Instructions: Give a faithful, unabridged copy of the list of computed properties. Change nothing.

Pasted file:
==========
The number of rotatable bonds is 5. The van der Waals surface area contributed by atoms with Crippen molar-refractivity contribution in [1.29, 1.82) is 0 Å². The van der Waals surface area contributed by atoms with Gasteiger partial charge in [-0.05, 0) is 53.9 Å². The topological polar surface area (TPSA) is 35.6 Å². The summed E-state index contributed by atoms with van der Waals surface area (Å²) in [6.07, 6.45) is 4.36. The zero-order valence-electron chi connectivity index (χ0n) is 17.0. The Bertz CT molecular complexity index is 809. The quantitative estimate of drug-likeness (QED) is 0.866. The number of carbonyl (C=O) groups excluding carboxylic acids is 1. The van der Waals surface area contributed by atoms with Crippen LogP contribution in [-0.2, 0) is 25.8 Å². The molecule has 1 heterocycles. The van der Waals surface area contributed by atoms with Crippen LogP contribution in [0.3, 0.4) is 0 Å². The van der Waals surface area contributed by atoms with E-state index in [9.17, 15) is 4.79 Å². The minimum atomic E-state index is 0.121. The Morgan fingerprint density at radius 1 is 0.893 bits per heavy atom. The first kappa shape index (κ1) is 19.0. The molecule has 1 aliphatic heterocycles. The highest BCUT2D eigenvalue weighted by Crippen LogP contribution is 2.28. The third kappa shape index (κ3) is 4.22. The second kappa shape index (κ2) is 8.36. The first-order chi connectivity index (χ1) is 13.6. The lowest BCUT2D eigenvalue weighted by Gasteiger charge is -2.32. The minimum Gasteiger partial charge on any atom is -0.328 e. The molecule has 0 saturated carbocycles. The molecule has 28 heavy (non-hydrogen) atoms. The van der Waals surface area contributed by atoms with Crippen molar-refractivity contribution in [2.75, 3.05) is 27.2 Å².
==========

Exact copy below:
The number of rotatable bonds is 5. The van der Waals surface area contributed by atoms with Crippen molar-refractivity contribution in [1.29, 1.82) is 0 Å². The van der Waals surface area contributed by atoms with Gasteiger partial charge in [-0.05, 0) is 53.9 Å². The topological polar surface area (TPSA) is 35.6 Å². The summed E-state index contributed by atoms with van der Waals surface area (Å²) in [6.07, 6.45) is 4.36. The zero-order valence-electron chi connectivity index (χ0n) is 17.0. The Bertz CT molecular complexity index is 809. The quantitative estimate of drug-likeness (QED) is 0.866. The number of carbonyl (C=O) groups excluding carboxylic acids is 1. The van der Waals surface area contributed by atoms with Crippen LogP contribution in [-0.2, 0) is 25.8 Å². The molecule has 1 heterocycles. The van der Waals surface area contributed by atoms with Crippen LogP contribution in [0.3, 0.4) is 0 Å². The van der Waals surface area contributed by atoms with E-state index in [9.17, 15) is 4.79 Å². The minimum atomic E-state index is 0.121. The Morgan fingerprint density at radius 1 is 0.893 bits per heavy atom. The first kappa shape index (κ1) is 19.0. The molecule has 1 aliphatic heterocycles. The highest BCUT2D eigenvalue weighted by Crippen LogP contribution is 2.28. The third kappa shape index (κ3) is 4.22. The second kappa shape index (κ2) is 8.36. The first-order chi connectivity index (χ1) is 13.6. The lowest BCUT2D eigenvalue weighted by Gasteiger charge is -2.32. The minimum Gasteiger partial charge on any atom is -0.328 e. The molecule has 0 saturated carbocycles. The molecule has 28 heavy (non-hydrogen) atoms. The van der Waals surface area contributed by atoms with Crippen molar-refractivity contribution in [2.75, 3.05) is 27.2 Å².